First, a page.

PHILADELPHIA, Pa.—The Ivy League football championship is headed back to Philadelphia.
By successfully neutralizing Harvard's greatest strengths on Saturday, Penn did what it could not do in the de facto Ancient Eight title game a year ago and earned itself at least a share of the league championship with a 30-21 win at Franklin Field.
In many ways, the result of the contest was a tale of the two offensive lines.
Penn’s blocking dominated a Harvard front four that came into the contest leading the FCS in run defense and sacks per game. The Quakers rushed for 234 yards on the afternoon while the Crimson failed to record a sack for the first time all season.
Meanwhile, Harvard’s offensive line lost senior starting center Jack Holuba to injury and left senior quarterback Colton Chapple under heavy pressure all day. The swarming Penn pass rush hit its peak with three consecutive sacks on the Crimson's final drive, including a game-clinching safety.
Harvard (7-2, 4-2 Ivy) came into the contest as a heavy favorite but now will need to beat Yale and hope Penn (5-4, 5-1) loses next weekend at Cornell to earn a championship share of its own. With the victory, the Quakers became the first team with four losses to earn at least a share of the Ancient Eight championship since Dartmouth in 1982.
"This was a terrific team victory against a terrific program," Penn coach Al Bagnoli said. "We have the greatest respect for Harvard.... When you can win against them, you know you've accomplished something."
The Quakers lost starting quarterback Billy Ragone to a dislocated ankle and scored just nine points in the second half, but that turned out to be enough, as their defense shut down the nation’s fourth-highest-powered offense over the final two quarters. The Crimson finished the game just 4 of 13 on third down, and Chapple threw two interceptions for the first time this season.
"Penn was tremendously physical all day," senior tight end Kyle Juszczyk said. "All the credit has to go to them. We didn't execute."
Meanwhile, Ragone shredded the Crimson defense with his arm and legs, throwing for two touchdowns and rushing for 96 yards and a score before getting knocked out. Quakers halfback Lyle Marsh also had a big game, collecting a career-high 133 yards on 27 carries.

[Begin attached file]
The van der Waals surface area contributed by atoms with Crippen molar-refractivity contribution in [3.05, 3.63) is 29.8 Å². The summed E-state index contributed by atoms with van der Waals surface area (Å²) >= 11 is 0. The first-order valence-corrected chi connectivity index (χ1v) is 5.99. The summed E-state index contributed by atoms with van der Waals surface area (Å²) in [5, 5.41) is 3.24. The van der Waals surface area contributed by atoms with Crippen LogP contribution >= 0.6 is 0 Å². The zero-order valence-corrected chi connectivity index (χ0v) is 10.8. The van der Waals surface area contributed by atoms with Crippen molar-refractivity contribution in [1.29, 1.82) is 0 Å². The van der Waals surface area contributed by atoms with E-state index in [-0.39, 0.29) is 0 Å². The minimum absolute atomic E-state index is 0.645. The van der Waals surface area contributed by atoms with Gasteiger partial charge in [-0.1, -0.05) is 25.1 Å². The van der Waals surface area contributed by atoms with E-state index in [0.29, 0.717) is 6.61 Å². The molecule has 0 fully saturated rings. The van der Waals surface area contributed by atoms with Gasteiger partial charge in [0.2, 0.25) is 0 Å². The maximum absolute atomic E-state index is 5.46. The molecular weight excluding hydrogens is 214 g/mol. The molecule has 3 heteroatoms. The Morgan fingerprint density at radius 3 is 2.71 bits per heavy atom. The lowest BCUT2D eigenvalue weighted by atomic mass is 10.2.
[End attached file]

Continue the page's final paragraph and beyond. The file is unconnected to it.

"We're not used to people running the ball on us," Crimson coach Tim Murphy said. "That certainly had a huge impact on the game—[Penn] being able to run the football and keep us off-balance with the play-action pass."
The victory marked the culmination of a significant turnaround for Penn, which started the season 2-4, including a loss to league bottom-dweller Yale. But the Quakers have run off an increasingly impressive series of wins over the past three weeks, beating Brown, Princeton, and finally Harvard to reclaim a share of the title it won in 2009 and 2010 but surrendered to the Crimson in a 37-20 loss at Harvard Stadium in the season's penultimate week a year ago.
"We found our identity at the right time," Bagnoli said. "We kind of lost our way, [but] ever since then I think we've gotten closer to playing the way we are structured to play."
Neither team scored in the third quarter, and the squads traded touchdowns in the fourth.
Just 57 seconds into the final period, Penn backup quarterback Andrew Holland threw an 18-yard touchdown pass to tight end Mitchell King, who was able to wrestle a jump ball away from junior safety Chris Splinter to put the Quakers up two scores—Harvard's largest deficit of the season.